This Young Love Didn’t Grow Old

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When a California girl with pierced ears met a black sheep boy in tiny Reardan, Washington, sparks flew. Sixty-eight years later, the fire still burns for Betty and Larry Plummer.

“She was a loner and so was I,” recalled Larry.

Though he said he missed more days of school than he attended, he did manage to escort Betty to the junior-senior prom.

“He was panting at the door to take me,” Betty said. “I was one of the first freshmen to go.”

Larry didn’t have enough credits to graduate, and found work in a nearby sawmill. He was sure of just one thing – he wanted to marry Betty.

“I only had one girlfriend. I couldn’t afford any others,” he joked.

At 17 and 18, they knew finding someone to marry them would be difficult, so they decided to elope to Reno.

They made it to Winnemucca, Nevada, where they stopped for gas.

“A guy at the service station told us to wake up the town clerk, so we did,” Larry said. “He gave us a marriage license for $2, and went with us to the justice of the peace. I gave him a $5 tip. The whole trip cost us about $42.”

He only earned $1 an hour at the sawmill.

The clerk asked them how old they were. Several times. That’s when Larry realized they were still too young to marry in Nevada. So they lied about their ages, and on Sept. 4, 1949, they tied the knot.

For their 60th anniversary, their children sent them on a surprise trip to Reno – with a stop in Winnemucca, of course.

In 1949, when the teens returned home, Betty’s mother told her, “Well, you made your bed, you lay in it.”

Their first home had no running water and was small enough to fit in their present Spokane Valley living room.

Larry was in the Naval Reserves, and they’d been married just over a year when he was called up. It was November 1950, and Betty traveled to San Diego to see him before he was sent overseas.

“I stayed at the Harvard Hotel,” she recalled. “I couldn’t afford to eat at the hotel, so I turned the electric iron upside down in a drawer and made soup on it.”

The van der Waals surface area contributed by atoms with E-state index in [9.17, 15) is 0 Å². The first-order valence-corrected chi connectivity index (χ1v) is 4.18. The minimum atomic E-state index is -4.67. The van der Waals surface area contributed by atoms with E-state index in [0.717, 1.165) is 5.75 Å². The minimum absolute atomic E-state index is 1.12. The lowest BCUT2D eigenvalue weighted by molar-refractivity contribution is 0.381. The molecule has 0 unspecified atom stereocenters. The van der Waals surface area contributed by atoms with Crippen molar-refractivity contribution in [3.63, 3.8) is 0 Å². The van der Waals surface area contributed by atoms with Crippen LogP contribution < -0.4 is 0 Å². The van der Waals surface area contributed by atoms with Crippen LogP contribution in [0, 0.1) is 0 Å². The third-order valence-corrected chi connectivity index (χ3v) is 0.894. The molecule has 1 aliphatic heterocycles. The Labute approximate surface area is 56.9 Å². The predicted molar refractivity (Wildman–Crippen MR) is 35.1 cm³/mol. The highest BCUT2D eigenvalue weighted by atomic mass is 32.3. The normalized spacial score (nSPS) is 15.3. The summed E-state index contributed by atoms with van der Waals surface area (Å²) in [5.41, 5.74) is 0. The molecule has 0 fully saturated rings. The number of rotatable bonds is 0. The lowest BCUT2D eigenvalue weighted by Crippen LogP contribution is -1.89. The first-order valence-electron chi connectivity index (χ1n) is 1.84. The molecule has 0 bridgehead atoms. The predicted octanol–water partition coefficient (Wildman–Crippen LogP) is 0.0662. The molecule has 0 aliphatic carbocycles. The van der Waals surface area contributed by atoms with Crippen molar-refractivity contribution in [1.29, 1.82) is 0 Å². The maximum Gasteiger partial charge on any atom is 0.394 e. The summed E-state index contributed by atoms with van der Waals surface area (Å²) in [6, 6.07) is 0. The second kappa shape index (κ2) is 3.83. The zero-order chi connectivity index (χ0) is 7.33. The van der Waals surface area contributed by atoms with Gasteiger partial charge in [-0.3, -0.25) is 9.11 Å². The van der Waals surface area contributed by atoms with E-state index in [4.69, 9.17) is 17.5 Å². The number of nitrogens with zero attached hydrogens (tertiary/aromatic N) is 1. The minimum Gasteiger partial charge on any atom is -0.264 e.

After her husband left for Korea, she returned home and stayed with her mom.

Following his discharge in September 1952, the couple moved to Spokane, where Larry worked at St. Luke’s Hospital as a house attendant in the psych ward.

One evening, as he made his rounds, he saw a box near the nurse’s dorm. He bent over, opened it and discovered a baby inside.

The newspapers dubbed her “Baby X.”

“You should have brought her home,” said Betty, as Larry told the story.

“I thought about it,” he admitted. “But we had our first baby on the way.”

Baby X was adopted by a local family, and many years later, she found the Plummers, and visited their home to thank Larry for rescuing her.

They welcomed their own baby girl, Rhonda, in 1955, followed by Rebecca in 1957. Daughter Ruth completed the family in 1958, and also got her father in the newspaper, again.

By this time, Larry was working the graveyard shift at Eastern State Hospital. Betty called to tell him the baby was on the way. He rushed home, but didn’t make it in time to get her to the hospital.

“Her water broke, and I delivered the baby on the front lawn,” he said.

It wasn’t the first time he’d been present at a birth.

“One time I got on the elevator with a pregnant woman at St. Luke’s,” he recalled. “There were two of us when I got on – three of us when I got off.”

Larry worked several jobs while attending Eastern Washington University. The boy, who didn’t get a high school diploma, earned an accounting degree from the university.

“It took me six years to finish,” he said.

After graduating, he worked for the IRS for seven years, managed a medical clinic for eight, and then worked for Spokane Public Schools for 17 years.

Meanwhile, in addition to raising their three daughters, for many years Betty was a foster mom to newborns.

“I kept them until they got adopted,” she said. “One baby stayed for three months. Then they came and got him at Christmas. That’s when we stopped.”

When she mentioned that she’d like to go to beauty school, Larry came home and told her he’d enrolled her.

Betty did hair for awhile, but then took a job in housekeeping at Providence Sacred Heart, where she worked for 18 years, before retiring as a supervisor in 1998.

It wasn’t all work in the Plummer household. Larry bought a 1957 school bus and retrofitted it as a camper – complete with kitchen and bath. They loaded up the girls and took off for Montana, Colorado and even Disneyland.

“Buying that bus was the best thing I ever did,” he said.

As they talked about their life together, Betty frequently stopped to kiss Larry’s head, or rub his shoulder. She recalled how over the years, he’d walk in the door after working a graveyard shift and ask, “Baby, what can I do for you?”

When she worked at Providence Sacred Heart, he’d stop at downtown store to buy her a gardenia – her favorite flower.

And he kept busy, even after retiring from the school district. For 15 years he worked at the Coeur d’Alene Casino as a ticket seller, finally retiring at 83.

He smiled at Betty.

“The last 68 years have been the happiest,” he said.

She nodded; puzzled that so many marriages don’t last as long.

“Nobody works at it,” she said. “Something goes wrong and people look for someone else.”

She shrugged.

“We just assumed we’d be here together and here we are,” said Betty, 85. “He’s the best man that ever was. I think we’d do it again.”

Larry, 86, agreed, with one caveat.

“I might not have waited so long,” he said.

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